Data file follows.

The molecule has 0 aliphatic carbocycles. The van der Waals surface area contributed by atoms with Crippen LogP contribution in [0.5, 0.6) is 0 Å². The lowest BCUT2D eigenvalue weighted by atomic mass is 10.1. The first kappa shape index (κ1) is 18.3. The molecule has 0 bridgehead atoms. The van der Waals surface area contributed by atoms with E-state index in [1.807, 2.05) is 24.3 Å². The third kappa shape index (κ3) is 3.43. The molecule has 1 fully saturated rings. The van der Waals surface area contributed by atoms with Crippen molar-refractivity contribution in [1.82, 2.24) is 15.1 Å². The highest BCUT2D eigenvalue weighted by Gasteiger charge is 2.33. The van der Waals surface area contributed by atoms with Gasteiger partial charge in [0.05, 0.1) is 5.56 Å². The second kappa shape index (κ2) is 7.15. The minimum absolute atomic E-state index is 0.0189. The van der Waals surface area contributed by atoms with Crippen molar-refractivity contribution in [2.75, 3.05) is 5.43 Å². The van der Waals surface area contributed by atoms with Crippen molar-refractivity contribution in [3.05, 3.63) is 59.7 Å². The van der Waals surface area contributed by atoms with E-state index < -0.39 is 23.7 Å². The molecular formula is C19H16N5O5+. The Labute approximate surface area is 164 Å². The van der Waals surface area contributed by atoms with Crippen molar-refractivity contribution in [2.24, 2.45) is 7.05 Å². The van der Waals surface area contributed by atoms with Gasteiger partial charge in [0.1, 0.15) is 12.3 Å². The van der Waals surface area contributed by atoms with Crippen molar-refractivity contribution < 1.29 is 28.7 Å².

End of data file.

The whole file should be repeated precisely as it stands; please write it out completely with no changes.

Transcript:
The molecule has 0 aliphatic carbocycles. The van der Waals surface area contributed by atoms with Crippen LogP contribution in [0.5, 0.6) is 0 Å². The lowest BCUT2D eigenvalue weighted by atomic mass is 10.1. The first kappa shape index (κ1) is 18.3. The molecule has 0 bridgehead atoms. The van der Waals surface area contributed by atoms with E-state index in [1.807, 2.05) is 24.3 Å². The third kappa shape index (κ3) is 3.43. The molecule has 1 fully saturated rings. The van der Waals surface area contributed by atoms with Crippen molar-refractivity contribution in [1.82, 2.24) is 15.1 Å². The highest BCUT2D eigenvalue weighted by Gasteiger charge is 2.33. The van der Waals surface area contributed by atoms with Gasteiger partial charge in [0.05, 0.1) is 5.56 Å². The second kappa shape index (κ2) is 7.15. The minimum absolute atomic E-state index is 0.0189. The van der Waals surface area contributed by atoms with Crippen molar-refractivity contribution in [2.75, 3.05) is 5.43 Å². The van der Waals surface area contributed by atoms with Crippen molar-refractivity contribution in [3.05, 3.63) is 59.7 Å². The van der Waals surface area contributed by atoms with E-state index < -0.39 is 23.7 Å². The molecular formula is C19H16N5O5+. The Labute approximate surface area is 164 Å². The van der Waals surface area contributed by atoms with Crippen molar-refractivity contribution in [2.24, 2.45) is 7.05 Å². The van der Waals surface area contributed by atoms with Gasteiger partial charge in [0.1, 0.15) is 12.3 Å². The van der Waals surface area contributed by atoms with Crippen molar-refractivity contribution < 1.29 is 28.7 Å².